Water Chestnut, Eleocharis dulcis, (a.k.a. Chinese water chestnut) is a popular ingredient of Chinese cooking that can be easily grown in an inexpensive plastic wading pool. The best planting time in south Florida is March through June. Start plants by placing corms in a large styrofoam coffee cup with soil and some standing water. After a good root mass has developed, place 6-10 plants on the bottom of the pool, stuff pine needles tightly around them and periodically add some fertilizer. Keep flooded with water. When the tops die down in November, you should find dozens of “chestnuts” on the bottom. You can also just grow in regular soil, but then the corms will be more difficult to harvest because they will likely be spread throughout the soil. Corms can be stored in moist mud or refrigerated at 50 to 55º F. They should not be allowed to dry out.
You can find chestnut corms in fresh markets where Asian vegetables are sold.
Yam, Dioscorea alata, (a.k.a. greater yam) is often confused with sweet potato, which is sometimes called ‘yam’ in the United States. Those who know the tropical yam, however, will not mistake it with sweet potato. Yam is a tuber crop that is well known throughout the humid tropics of Tropical America, the Caribbean, Africa, and Asia. In Florida you will see it sold in the supermarkets under the Spanish name, ‘ñame’ (pronounced: nyah-may).
The yam is an important carbohydrate food that is relatively easy to grow. Yams have a very specific life cycle. Unlike the sweet potato, which can be planted by vine cuttings almost year-round, the yam is planted once-a-year, when the stored tuber begins sprouting. At ECHO, this usually begins in February or March. As the tuber breaks dormancy, the energy is transferred from the tuber into stem and leaf growth. This vegetative stage, lasting 6 to 8 months, occurs during the warm and humid summer months. A new root system with multiple tubers develops with most of the tuber development occurring toward the end of the rainy season and into fall. When the vine dies back, the tubers are ready for harvest. At ECHO this usually occurs in late November.
Yams do well in sun or partial shade and prosper with ample rainfall. They require good drainage, and therefore, are often planted on mounds or ridges. They are most commonly staked but can be planted on a trellis or at the base of a sufficiently strong tree. At ECHO it has worked well to stake them with bamboo, not more than 1 inch in diameter as the vines have some difficulty twining up the large bamboo’s slick exterior. Growth is lush and very vigorous once the rains begin. Remember the vines die back in the fall. They then get a number of leaf diseases and look sickly; however, this has little effect on the tuber.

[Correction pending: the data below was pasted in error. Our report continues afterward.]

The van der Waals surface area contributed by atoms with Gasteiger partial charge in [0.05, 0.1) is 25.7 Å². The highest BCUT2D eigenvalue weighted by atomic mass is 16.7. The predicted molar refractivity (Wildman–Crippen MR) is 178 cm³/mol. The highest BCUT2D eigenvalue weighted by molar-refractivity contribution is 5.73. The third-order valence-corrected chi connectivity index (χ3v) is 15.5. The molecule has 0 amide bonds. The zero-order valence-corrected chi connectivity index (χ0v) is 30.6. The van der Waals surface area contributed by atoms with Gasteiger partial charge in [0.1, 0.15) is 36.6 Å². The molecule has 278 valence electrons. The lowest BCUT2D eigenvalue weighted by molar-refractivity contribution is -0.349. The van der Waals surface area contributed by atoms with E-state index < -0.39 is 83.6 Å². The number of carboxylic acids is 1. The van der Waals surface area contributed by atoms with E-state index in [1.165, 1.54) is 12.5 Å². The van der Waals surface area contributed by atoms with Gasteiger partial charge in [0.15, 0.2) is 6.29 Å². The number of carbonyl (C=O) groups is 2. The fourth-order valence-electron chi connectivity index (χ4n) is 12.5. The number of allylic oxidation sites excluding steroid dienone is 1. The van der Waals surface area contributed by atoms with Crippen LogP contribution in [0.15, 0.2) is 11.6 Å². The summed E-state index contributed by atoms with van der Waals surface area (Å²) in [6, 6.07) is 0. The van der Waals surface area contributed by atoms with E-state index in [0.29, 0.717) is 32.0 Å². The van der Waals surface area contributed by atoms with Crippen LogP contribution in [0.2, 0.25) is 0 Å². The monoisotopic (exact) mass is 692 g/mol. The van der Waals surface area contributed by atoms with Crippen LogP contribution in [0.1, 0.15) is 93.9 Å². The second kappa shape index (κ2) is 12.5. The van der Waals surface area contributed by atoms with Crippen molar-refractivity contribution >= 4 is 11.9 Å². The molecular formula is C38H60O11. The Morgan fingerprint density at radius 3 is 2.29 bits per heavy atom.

When harvesting, be careful as the tuber skin is thin and easily damaged. The tubers are often large, several lbs. a piece, often as great as 15 lbs. or more. The yam is consumed much like a potato – peeled, then boiled or baked. Peel or cut away any discolored areas. Yams reportedly make good French fries and chips. The storage life of the yam tuber is short, averaging maybe 2 to 3 months, due to the high moisture content. One recommendation is to harvest them as needed when they are in the dormant stage. If unused, the tuber will begin to sprout in the spring.
For propagating, yam sprouts first at the top, which is the most desirable planting piece next to a whole ‘seed’ tuber. Cut off a section about the size of an adult’s fist and cure it a few days in the shade before planting. Yam is a wonderful food and is generally an easy, dependable crop to grow.
Note: Planting should be done in February or March to allow for the greatest amount of sunlight and heat units for growth and tuber development. Yam is then harvested in November to January. You may purchase yams in the supermarket (generally found under the Spanish name, ‘ñame’) and these may be sprouted and planted in your garden.
Word of Caution: A wild form of Dioscorea alata called “winged yam” is a noxious, class I invasive weed species in Southern Florida. It is not the same as D. bulbifera the “air potato,” also a class I invasive, but care must be taken when planting this crop.